While they certainly don’t need to blow it up and start from scratch, and they may not even need to make some sort of organization-altering blockbuster trade, something needs to change.
The Bruins, for the fifth time this season and the fourth time this month, blew a third-period lead on Tuesday night, this time to Winnipeg in a 3-1 loss. It’s no longer just something that happens here and there. It has become a trend, a pattern that almost certainly catches up with a team, usually sooner than later.
“It’s not good enough,” Shawn Thornton said after the B’s blew a 1-0 lead entering the third. “We should be pissed off in here. It’s becoming a habit. It’s not acceptable.”
In a way, the loss certainly illustrated the need to upgrade. Where the Bruins actually do upgrade, however, is going to be the big question. Do you look to bolster the offense by adding a forward or two? Do you shore up the blue line by adding a veteran defenseman? Or, maybe, do you do both? The case could be made for either.
One of those issues was on display early in Tuesday’s game. Defenseman Adam McQuaid was checked into the corner boards by Eric Tangradi, and McQuaid fell awkwardly on his left arm. It was apparent from the get-go that he was in a ton of pain, and he eventually left the game with an upper-body injury.
Even if McQuaid isn’t lost for an extended period of time, there’s a case to be made to add defensive depth. General manager Peter Chiarelli, head coach Claude Julien and the rest of the Bruins do have a decision looming. Julien has shown in the past the desire to pair both Zdeno Chara and Dennis Seidenberg on the top defensive pairing when the playoffs roll around. If he decides to do that again, the coach may be left susceptible to some issues on the other D-pairs.
Dougie Hamilton had arguably his ugliest turnover of the season in the third period Tuesday, and he certainly has shown on multiple occasions this season that he is indeed a rookie defenseman. Would Julien and the Bruins really want to pair him up with anyone but Chara or Seidenberg in the playoffs? Andrew Ference has experience, but he’s also shown signs of regression this season. If he isn’t able to right the ship, then you have another question mark on the blue line. So maybe you do have to make an upgrade or addition there.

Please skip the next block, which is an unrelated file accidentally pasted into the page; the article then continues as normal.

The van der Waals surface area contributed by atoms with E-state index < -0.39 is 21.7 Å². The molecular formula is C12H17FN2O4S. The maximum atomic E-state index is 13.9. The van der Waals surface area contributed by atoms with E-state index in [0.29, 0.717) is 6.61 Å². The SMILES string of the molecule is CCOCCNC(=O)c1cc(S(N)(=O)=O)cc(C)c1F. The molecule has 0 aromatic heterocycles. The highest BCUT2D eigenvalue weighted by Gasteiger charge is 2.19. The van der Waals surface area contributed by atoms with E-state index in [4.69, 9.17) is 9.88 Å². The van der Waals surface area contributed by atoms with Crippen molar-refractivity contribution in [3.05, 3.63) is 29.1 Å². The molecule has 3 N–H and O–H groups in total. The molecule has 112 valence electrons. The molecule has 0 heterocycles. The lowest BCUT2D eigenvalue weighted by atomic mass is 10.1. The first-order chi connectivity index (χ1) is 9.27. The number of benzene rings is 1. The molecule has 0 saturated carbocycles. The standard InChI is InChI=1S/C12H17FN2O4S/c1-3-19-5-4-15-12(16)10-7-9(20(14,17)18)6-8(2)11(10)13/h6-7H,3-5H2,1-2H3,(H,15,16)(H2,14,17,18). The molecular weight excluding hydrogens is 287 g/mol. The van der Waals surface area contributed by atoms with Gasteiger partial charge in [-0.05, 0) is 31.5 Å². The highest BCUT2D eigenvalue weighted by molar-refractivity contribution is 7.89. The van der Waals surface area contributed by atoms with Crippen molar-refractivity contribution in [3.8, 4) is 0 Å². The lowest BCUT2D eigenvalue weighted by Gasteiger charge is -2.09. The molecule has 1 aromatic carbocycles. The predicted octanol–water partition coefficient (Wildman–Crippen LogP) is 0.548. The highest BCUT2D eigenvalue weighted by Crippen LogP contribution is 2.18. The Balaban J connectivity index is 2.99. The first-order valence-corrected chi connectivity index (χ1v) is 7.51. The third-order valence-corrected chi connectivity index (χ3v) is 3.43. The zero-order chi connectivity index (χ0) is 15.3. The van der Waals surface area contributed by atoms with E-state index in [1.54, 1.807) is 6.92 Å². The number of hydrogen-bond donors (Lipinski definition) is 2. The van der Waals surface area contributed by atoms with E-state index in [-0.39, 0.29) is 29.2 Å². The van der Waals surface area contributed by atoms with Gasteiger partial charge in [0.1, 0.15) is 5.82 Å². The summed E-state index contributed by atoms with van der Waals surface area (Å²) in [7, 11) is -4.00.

But the offense isn’t much better. In fact, you could pin most of the Bruins’ third-period collapses on the attack. For whatever reason, the B’s become timid and sit back when they have the lead late. Julien is starting to sound like a broken record as he continues to point to the inability to take advantage of opportunities as a reason for the blown leads. That has snowballed, and the club’s inability to extend leads is certainly playing a role.
An upgrade at the forward position could stabilize, say, the third line. That line has yet to find any sort of real production, let alone consistency, and it’s making things difficult for the B’s to get clicking on all cylinders offensively.
Of course, the Bruins could also use help on the power play. Taking on the No. 27 penalty kill Tuesday night, the B’s went 0-for-4, with their best chance on the power play coming from a defenseman when Chara was robbed by Ondrej Pavelec.
The Bruins, for their part, are saying that they would like to upgrade on offense given the chance.
“I think that if we were looking at possibly one thing it would probably be adding something to the forward group,” team president Cam Neely said on 98.5 The Sports Hub on Tuesday. “We understand there could be some limitations there. As I’ve said many times, we’re constantly looking to upgrade our team and how we get ourselves the best chances to win. We’re going to continue to do that.”
That, of course, can change, depending on situations like injuries (McQuaid) or other situations (Carl Soderberg). But the Bruins’ roster complexion could also use some change, too, as the B’s are starting to look more and more vulnerable by the day.